This seems like an appropriate follow-up to recent thoughts on the workaholic. Apparently, those who may lay claim to the workaholic label should reset their priorities, and focus on well-being.
At least, so suggests an article at PsyPost citing research that links workaholics to “reduced physical and mental well-being.”
Hello? Am I imagining a judgment in that statement, as in “if you’re a workaholic and your well-being is compromised, you’re doing it to yourself?”
Any impressions of judgment aside, is anyone actually surprised by these findings?
Surely not the single mother juggling two jobs and still not making ends meet. Does she count as a “workaholic,” or does the term only apply to a cadre of professionals who are presumed to work excessively due to a distorted set of personal priorities?
Torqued? Yeah, I’m torqued.
Workaholic Wilderness: Divorced Moms, Divorced Dads… All of Us
The Classic Workaholic of the 80s or even the 90s?
Gone, gone, gone – and as far as I’m concerned, better left forgotten.
Today’s real workaholics are the divorced moms who are struggling to do the best for their kids when the support checks cover only a fraction of family expenses, the divorced dads who are the financial backbone for two households, in part because their ex-wives can’t find work in this economy.
Today’s real workaholics are potentially all of us – regardless of age, regardless of marital status – just trying to hang on.
So why are we absolving our employers, our politicians, our economists, and our creaky conservative pundits of their role in our workaholic wilderness?
Shall we add the health insurance profiteers to the list? Big Food? Big Pharma? Big Banks?
“Data Driven”… Over a Cliff…
In “Well-Being is Not a Priority for Workaholics,” we may now rest comfortably in the knowledge that:
The link between workaholism and well-being has been assumed for years; however, there was a lack of research supporting the link until this study…
What changes will this knowledge ignite? What policies so workers who are job scared no longer feel compelled to put in any extra effort demanded of them in order to hang onto their income a while longer, not to mention a few benefits?
Care to know more?
“We found workaholics — defined by those working more than 50 hours per week — were more likely to have reduced physical well-being, measured by skipped meals. Also, we found that workaholism was associated with reduced mental well-being as measured by a self-reported depression score.”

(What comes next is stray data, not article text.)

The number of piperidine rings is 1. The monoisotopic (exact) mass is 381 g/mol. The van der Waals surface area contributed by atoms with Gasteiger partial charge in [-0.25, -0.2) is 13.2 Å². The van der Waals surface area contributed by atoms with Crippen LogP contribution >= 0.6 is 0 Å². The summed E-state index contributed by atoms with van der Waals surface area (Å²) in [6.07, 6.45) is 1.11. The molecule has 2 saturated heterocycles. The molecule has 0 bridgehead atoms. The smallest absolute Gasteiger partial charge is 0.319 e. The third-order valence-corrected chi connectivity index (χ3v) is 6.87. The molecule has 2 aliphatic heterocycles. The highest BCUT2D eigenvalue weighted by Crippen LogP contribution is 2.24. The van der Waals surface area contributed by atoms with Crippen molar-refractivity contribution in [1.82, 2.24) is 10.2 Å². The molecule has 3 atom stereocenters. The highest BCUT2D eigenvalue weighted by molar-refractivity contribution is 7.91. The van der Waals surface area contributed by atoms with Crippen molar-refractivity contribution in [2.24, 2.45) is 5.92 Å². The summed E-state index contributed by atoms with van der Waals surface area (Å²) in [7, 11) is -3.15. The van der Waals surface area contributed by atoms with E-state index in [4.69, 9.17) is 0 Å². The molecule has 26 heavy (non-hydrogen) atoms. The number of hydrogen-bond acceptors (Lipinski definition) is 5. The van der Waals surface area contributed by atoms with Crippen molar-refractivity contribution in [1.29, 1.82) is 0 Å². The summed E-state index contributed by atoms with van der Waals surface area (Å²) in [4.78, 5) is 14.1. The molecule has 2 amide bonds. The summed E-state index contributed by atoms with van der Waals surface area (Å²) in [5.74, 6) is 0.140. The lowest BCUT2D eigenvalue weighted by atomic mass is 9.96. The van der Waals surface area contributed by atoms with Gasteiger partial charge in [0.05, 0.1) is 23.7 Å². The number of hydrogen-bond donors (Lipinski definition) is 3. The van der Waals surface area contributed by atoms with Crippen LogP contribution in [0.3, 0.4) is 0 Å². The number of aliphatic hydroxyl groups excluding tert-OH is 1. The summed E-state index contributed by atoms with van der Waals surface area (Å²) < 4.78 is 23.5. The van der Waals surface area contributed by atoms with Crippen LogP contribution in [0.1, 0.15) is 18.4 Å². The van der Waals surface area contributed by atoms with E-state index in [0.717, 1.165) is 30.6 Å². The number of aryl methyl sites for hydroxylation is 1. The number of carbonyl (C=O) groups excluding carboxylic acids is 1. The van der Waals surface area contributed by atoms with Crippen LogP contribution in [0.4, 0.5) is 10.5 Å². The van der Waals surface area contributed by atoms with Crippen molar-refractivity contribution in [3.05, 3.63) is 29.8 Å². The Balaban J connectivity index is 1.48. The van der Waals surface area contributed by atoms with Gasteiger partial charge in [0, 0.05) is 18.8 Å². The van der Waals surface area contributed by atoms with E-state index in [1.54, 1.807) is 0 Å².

I’m depressed just reading that!
Hello? Can You Hear You Me Now?
What about those who don’t have an employment relationship – cobbling together whatever they can however they can – at 50 hours a week, 70 hours a week, 90 hours a week – with sleep and meals barely on the radar? Ah yes, the magic of the portfolio career…
How is this a matter of skewed priorities at the individual level? Where is the admission of the mammoth and complex systems that continue to grow the gap between the haves and the have nots?
Isn’t the bottom line an issue of distorted cultural values, and not an individual disregard for well-being?
Hey. I know. “Don’t shoot the messenger” – and that isn’t my intent. The study and conclusions referenced are presented within a narrow context and a certain group of workaholic individuals. I’m always glad to see research data prove out a hypothesis, but in this case, I’m miffed.
How could we not presume that working long hours under stress results in negative impacts to well-being? Is the assumption that workaholics can and should cut back?
Sure, we control our destinies and make our own luck – to some extent – just as we make reasoned choices with what we know, including concerning our health and well-being. And hey – maybe I’m oversensitive on this topic. What can I say?
Still, even the remotest implication that the workaholics of America en masse have simply to reassign priorities feels like a cheap shot and a bad call.
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